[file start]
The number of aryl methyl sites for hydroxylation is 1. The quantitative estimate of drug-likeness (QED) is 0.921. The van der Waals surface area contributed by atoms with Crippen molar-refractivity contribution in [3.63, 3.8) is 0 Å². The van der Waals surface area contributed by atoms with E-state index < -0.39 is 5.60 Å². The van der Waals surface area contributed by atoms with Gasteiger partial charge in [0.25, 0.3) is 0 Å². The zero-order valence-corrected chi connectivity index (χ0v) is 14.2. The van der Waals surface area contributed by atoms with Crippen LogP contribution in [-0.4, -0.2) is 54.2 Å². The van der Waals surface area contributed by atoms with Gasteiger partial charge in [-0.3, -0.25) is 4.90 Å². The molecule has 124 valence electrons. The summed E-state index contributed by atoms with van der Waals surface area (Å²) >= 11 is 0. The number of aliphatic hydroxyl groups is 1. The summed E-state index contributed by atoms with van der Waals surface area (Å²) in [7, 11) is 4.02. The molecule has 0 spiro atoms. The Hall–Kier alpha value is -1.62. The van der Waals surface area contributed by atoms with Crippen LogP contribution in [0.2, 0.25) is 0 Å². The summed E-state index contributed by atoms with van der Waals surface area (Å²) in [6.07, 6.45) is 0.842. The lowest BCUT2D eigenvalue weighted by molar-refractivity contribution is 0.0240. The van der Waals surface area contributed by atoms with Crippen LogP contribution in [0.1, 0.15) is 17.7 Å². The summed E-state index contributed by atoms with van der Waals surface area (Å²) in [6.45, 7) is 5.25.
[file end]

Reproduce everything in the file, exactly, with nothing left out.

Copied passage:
The number of aryl methyl sites for hydroxylation is 1. The quantitative estimate of drug-likeness (QED) is 0.921. The van der Waals surface area contributed by atoms with Crippen molar-refractivity contribution in [3.63, 3.8) is 0 Å². The van der Waals surface area contributed by atoms with E-state index < -0.39 is 5.60 Å². The van der Waals surface area contributed by atoms with Gasteiger partial charge in [0.25, 0.3) is 0 Å². The zero-order valence-corrected chi connectivity index (χ0v) is 14.2. The van der Waals surface area contributed by atoms with Crippen LogP contribution in [-0.4, -0.2) is 54.2 Å². The van der Waals surface area contributed by atoms with Gasteiger partial charge in [-0.3, -0.25) is 4.90 Å². The molecule has 124 valence electrons. The summed E-state index contributed by atoms with van der Waals surface area (Å²) >= 11 is 0. The number of aliphatic hydroxyl groups is 1. The summed E-state index contributed by atoms with van der Waals surface area (Å²) in [7, 11) is 4.02. The molecule has 0 spiro atoms. The Hall–Kier alpha value is -1.62. The van der Waals surface area contributed by atoms with Crippen LogP contribution in [0.2, 0.25) is 0 Å². The summed E-state index contributed by atoms with van der Waals surface area (Å²) in [6.07, 6.45) is 0.842. The lowest BCUT2D eigenvalue weighted by molar-refractivity contribution is 0.0240. The van der Waals surface area contributed by atoms with Crippen LogP contribution in [0.1, 0.15) is 17.7 Å². The summed E-state index contributed by atoms with van der Waals surface area (Å²) in [6.45, 7) is 5.25.